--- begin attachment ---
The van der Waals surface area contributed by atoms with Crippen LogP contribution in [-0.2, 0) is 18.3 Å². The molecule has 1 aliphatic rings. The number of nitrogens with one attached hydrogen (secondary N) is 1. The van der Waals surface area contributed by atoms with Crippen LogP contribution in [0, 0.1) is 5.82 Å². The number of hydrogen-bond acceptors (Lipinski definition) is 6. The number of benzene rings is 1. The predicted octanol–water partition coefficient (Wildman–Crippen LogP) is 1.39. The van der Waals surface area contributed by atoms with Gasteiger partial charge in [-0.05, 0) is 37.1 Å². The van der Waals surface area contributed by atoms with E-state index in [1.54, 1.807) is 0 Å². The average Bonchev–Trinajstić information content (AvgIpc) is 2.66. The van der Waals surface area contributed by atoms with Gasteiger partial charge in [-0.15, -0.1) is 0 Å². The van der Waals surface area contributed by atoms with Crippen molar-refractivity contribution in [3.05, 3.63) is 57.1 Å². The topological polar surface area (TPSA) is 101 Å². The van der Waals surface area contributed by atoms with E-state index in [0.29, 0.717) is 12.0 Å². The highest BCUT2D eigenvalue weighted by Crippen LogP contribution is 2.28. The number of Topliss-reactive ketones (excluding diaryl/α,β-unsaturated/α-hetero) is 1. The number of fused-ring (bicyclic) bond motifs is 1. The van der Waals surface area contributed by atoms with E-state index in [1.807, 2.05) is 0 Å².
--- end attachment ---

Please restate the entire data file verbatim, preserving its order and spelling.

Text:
The van der Waals surface area contributed by atoms with Crippen LogP contribution in [-0.2, 0) is 18.3 Å². The molecule has 1 aliphatic rings. The number of nitrogens with one attached hydrogen (secondary N) is 1. The van der Waals surface area contributed by atoms with Crippen LogP contribution in [0, 0.1) is 5.82 Å². The number of hydrogen-bond acceptors (Lipinski definition) is 6. The number of benzene rings is 1. The predicted octanol–water partition coefficient (Wildman–Crippen LogP) is 1.39. The van der Waals surface area contributed by atoms with Gasteiger partial charge in [-0.05, 0) is 37.1 Å². The van der Waals surface area contributed by atoms with E-state index in [1.54, 1.807) is 0 Å². The average Bonchev–Trinajstić information content (AvgIpc) is 2.66. The van der Waals surface area contributed by atoms with Gasteiger partial charge in [-0.15, -0.1) is 0 Å². The van der Waals surface area contributed by atoms with Crippen molar-refractivity contribution in [3.05, 3.63) is 57.1 Å². The topological polar surface area (TPSA) is 101 Å². The van der Waals surface area contributed by atoms with E-state index in [0.29, 0.717) is 12.0 Å². The highest BCUT2D eigenvalue weighted by Crippen LogP contribution is 2.28. The number of Topliss-reactive ketones (excluding diaryl/α,β-unsaturated/α-hetero) is 1. The number of fused-ring (bicyclic) bond motifs is 1. The van der Waals surface area contributed by atoms with E-state index in [1.807, 2.05) is 0 Å².